Attorneys & Professionals

A newly filed collective action in Ohio federal court against an oil and gas company highlights the importance of wage-hour law compliance and the potential ramifications for failing to do so. The case, Casarez v. Producers Service Corp., pending in the U.S. District Court for the Southern District of Ohio, involves the proper calculation of overtime compensation for employees paid under a “Belo” plan.

The Fair Labor Standards Act (FLSA) provides an exception from the overtime pay requirements for certain employees with duties necessitating irregular hours of work. This exception applies if there is an agreement to provide a weekly guaranteed salary for no more than 60 hours at a regular rate of pay that is not less than the applicable minimum wage and compensation at not less than 1.5 times the regular rate of pay for all hours worked over 40 in a workweek. This is the only provision of the FLSA that allows otherwise nonexempt employees to receive the same amount of total compensation each week, regardless of the number of overtime hours worked (up to the maximum number of hours guaranteed in the agreement, which may not exceed 60). This is known as a “Belo” plan.

The defendant in the case, Producers Service Corporation (PSC), provides high pressure pumping, fracturing and acidizing, and water pumping services in the oil and gas industry. PSC operates in oil and gas fields throughout Ohio, Oklahoma, West Virginia, New Mexico, Pennsylvania and Texas. The plaintiff was an oilfield equipment operator who worked in the Oklahoma operations for five months. He brought a collective action under the FLSA alleging that he was not properly paid overtime. After a brief discovery period, he moved for conditional certification, which would allow him to send notice of the lawsuit to all similarly situated current and former employees.

The Court granted the plaintiff’s motion for conditional certification (PSC can later move to decertify the class). In doing so, the Court gave three reasons for rejecting PSC’s arguments.

First, there was no dispute that the plaintiff and the putative class are paid pursuant to a common policy and are similarly situated, which is the relevant inquiry. In the conditional-certification phase, which occurs at the beginning of the discovery process, “named plaintiffs need only make a modest factual showing that they are similarly situated to proposed class members." This is a very low burden, and the Court does not delve into the merits. PSC’s “contention that it pays its non-management oilfield employees under a valid Belo plan exception to the overtime provisions of the FLSA is simply of no moment to the current inquiry.” So “even a compelling defense does not pave the way for a merits inquiry at this stage of the proceedings.”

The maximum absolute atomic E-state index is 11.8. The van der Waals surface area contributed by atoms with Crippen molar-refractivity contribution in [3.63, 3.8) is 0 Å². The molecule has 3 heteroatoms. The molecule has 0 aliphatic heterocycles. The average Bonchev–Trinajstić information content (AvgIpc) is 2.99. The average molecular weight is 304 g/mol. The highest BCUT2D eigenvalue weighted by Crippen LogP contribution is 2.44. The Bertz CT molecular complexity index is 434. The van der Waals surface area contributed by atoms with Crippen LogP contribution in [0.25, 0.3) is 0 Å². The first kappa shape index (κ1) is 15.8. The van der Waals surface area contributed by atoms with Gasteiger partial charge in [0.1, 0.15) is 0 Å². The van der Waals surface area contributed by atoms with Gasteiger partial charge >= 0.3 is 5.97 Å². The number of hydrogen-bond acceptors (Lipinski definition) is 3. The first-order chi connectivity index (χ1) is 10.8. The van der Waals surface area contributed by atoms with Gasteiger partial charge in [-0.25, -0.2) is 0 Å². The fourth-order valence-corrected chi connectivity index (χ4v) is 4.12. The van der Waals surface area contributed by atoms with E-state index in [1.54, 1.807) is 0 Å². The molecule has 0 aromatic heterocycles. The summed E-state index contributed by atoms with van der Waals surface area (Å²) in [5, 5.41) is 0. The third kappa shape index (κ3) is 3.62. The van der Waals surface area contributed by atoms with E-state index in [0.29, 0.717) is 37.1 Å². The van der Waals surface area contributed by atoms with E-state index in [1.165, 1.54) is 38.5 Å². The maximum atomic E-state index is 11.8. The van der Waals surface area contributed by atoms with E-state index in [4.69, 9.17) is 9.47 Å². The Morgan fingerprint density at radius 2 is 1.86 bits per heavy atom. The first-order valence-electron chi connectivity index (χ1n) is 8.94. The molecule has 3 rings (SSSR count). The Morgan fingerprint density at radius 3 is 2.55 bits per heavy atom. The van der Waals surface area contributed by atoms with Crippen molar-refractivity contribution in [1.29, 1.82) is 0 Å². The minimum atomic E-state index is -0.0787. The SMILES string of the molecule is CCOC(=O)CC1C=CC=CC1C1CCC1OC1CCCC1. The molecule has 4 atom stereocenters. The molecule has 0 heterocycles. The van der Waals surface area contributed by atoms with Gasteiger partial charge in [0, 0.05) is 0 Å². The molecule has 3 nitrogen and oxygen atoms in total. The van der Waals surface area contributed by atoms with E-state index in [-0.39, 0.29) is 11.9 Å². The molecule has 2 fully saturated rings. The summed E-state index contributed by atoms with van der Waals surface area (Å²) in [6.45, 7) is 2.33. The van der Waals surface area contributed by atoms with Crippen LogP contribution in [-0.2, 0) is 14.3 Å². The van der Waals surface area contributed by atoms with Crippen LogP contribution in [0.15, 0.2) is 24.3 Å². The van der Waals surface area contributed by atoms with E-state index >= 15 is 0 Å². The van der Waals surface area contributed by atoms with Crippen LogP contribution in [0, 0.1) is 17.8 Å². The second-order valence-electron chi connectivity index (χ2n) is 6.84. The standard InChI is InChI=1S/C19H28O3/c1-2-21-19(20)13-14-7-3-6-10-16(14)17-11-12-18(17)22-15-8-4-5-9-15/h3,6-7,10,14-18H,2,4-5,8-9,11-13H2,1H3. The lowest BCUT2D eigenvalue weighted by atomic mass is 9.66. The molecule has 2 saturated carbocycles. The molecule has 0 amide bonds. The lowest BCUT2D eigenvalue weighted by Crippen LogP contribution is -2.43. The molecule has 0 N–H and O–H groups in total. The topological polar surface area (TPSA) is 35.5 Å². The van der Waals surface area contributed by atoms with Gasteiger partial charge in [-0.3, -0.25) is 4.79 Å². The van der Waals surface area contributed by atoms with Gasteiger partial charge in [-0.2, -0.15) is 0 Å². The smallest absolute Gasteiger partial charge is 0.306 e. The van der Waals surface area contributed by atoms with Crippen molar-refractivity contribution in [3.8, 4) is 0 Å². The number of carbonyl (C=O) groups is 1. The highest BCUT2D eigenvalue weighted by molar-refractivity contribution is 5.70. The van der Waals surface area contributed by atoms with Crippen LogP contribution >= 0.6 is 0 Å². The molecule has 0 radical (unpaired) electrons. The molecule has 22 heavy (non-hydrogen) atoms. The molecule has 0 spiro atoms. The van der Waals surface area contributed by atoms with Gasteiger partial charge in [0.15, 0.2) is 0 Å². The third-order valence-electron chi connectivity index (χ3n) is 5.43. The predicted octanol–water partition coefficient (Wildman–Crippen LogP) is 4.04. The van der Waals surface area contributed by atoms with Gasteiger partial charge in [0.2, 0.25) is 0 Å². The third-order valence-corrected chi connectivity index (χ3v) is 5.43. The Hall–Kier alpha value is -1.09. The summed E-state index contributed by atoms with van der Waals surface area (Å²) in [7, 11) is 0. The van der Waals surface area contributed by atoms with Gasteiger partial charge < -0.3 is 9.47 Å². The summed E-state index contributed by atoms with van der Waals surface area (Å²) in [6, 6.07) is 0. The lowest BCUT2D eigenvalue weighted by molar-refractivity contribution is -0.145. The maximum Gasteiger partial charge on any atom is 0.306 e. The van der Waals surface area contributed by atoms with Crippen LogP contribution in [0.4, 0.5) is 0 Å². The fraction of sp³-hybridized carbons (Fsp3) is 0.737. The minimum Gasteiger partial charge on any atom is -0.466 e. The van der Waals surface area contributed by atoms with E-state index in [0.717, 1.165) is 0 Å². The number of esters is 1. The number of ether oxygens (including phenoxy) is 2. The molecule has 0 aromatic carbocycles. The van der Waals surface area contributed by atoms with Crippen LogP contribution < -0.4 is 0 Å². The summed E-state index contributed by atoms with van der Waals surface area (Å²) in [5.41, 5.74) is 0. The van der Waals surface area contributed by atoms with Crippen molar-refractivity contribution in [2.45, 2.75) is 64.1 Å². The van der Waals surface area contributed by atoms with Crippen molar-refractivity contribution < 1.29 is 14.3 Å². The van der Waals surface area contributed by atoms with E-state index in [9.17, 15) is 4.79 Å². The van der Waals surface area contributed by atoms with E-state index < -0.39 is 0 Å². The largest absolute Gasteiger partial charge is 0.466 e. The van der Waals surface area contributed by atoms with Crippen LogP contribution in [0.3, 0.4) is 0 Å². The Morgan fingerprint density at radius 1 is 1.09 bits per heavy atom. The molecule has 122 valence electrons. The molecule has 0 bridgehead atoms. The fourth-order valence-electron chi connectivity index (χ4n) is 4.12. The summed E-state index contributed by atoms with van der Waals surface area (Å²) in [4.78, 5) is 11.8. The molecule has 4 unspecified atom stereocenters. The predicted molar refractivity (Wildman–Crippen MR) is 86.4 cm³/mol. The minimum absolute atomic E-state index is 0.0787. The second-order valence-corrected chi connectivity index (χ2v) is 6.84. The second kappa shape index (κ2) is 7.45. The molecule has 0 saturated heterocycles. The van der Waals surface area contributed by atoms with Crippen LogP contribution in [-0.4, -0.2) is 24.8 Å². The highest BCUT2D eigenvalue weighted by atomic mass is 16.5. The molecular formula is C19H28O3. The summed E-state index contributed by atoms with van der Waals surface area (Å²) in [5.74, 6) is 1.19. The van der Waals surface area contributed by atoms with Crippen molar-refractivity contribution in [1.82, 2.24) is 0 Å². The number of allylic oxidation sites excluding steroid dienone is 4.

Second, the fact that the parties had a 30-day discovery period does not heighten the plaintiff’s burden at the conditional certification stage. “Rather, the modest plus factual showing standard is considered only in cases where the parties conduct discovery regarding the class certification question prior to the plaintiff moving for conditional certification."

Third, the Court found that the plaintiff’s declaration submitted in support of his motion was sufficient to show that he had actual knowledge about other employees' job duties, pay structures, hours worked, and overtime pay. "First-hand observations or conversations with co-workers may be sufficient to support an inference that a plaintiff has actual knowledge of company-wide employment practices." Therefore, the Court concluded, “while Plaintiff only worked at the oilfield locations throughout Oklahoma, it is appropriate to infer that all oilfield workers are paid under an exception to the overtime provisions of the FLSA referred to as a Belo plan” (emphasis added).

The Court then ordered that notice of and opportunity to opt-in to the lawsuit be sent to all current and former employees of PSC who were employed as non-management oilfield operations employees at any time since December 14, 2014.

This case illustrates how one employee’s complaint can ripple through an organization. Even though he only worked in Oklahoma, the plaintiff’s allegations are sufficient to send notice to all of PSC’s non-management oilfield employees in six states, who then have the opportunity to join the lawsuit. Casarez is in the early stages of litigation, and it is unclear whether the plaintiff will ultimately prevail. Regardless, PSC will incur costs (as well as distraction from its business) while defending itself.